The invention uses as a filter circuit a ladder-type filter, where the capacitor contained at each stage is charged in the first timing phase with the difference signal amplified if need be, and in the second timing phase with the inverted difference signal. As a result of the rectangular switchover, the useful signal contained in the difference signal, which corresponds to the magnetic field apprehended, is also mutually inverted in both timing phases. Accordingly, the common mode signals in the difference signal which overlay at each filter stage because of the electronic components, e.g. offset voltages, are equalized in the temporal average. Such common mode signals which occur are thus altogether eliminated, whereas the useful signal delivered by the rectangular change-over switch is, if need be in an amplified form, reproduced with great precision. By means of the ladder-type filter low pass filters of low cut-off frequency can be achieved. Consequently, the signal produced by the magnetic field sensor and full of discontinuities resulting from the chopper operation can be given off continuously over time and be further processed.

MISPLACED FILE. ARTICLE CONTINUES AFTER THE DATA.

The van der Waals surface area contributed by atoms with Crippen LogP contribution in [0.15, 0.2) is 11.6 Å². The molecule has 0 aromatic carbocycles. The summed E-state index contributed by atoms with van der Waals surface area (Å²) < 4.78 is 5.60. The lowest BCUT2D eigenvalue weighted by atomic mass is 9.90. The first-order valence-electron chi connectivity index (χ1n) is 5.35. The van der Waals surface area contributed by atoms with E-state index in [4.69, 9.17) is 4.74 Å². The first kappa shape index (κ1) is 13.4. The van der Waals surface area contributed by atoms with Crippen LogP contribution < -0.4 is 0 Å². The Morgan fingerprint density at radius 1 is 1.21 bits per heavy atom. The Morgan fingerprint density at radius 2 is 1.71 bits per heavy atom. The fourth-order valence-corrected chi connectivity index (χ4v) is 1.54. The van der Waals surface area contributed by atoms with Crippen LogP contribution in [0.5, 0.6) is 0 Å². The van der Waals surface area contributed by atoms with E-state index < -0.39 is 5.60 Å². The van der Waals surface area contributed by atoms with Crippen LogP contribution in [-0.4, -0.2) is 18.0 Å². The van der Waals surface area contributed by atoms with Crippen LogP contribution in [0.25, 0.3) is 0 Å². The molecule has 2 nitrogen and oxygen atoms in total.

An embodiment of the invention uses an active ladder-type filter as a filter circuit. A ladder-type filter of this kind is described for example in IEEE J. Solid-State Circuits, vol. SC-26, no. 12, pp.1988-1997, December 1991. A ladder-type filter of this kind has the advantage that it has exceptional filtering characteristics, and can be produced relatively simply in CMOS technology. As amplifying elements preferably OTA (operational transconductance amplifier) modules can be used, which work in gyrator switching. These OTA modules are also designated as transconductance amplifiers. The gyrator switching makes possible the transformation of an impedance into the dual impedance thereof. By means of the gyrator switching inductive components of a filter with use of capacitors can be achieved. In this way, the ladder-type filter can be made up in small construction size as monolithically integratable circuit, although to a considerable extent it contains inductive aspects, which as a passive LC ladder-type filter would require a considerable construction volume in order to create the desired filtering performance, but could certainly not be represented monolithically.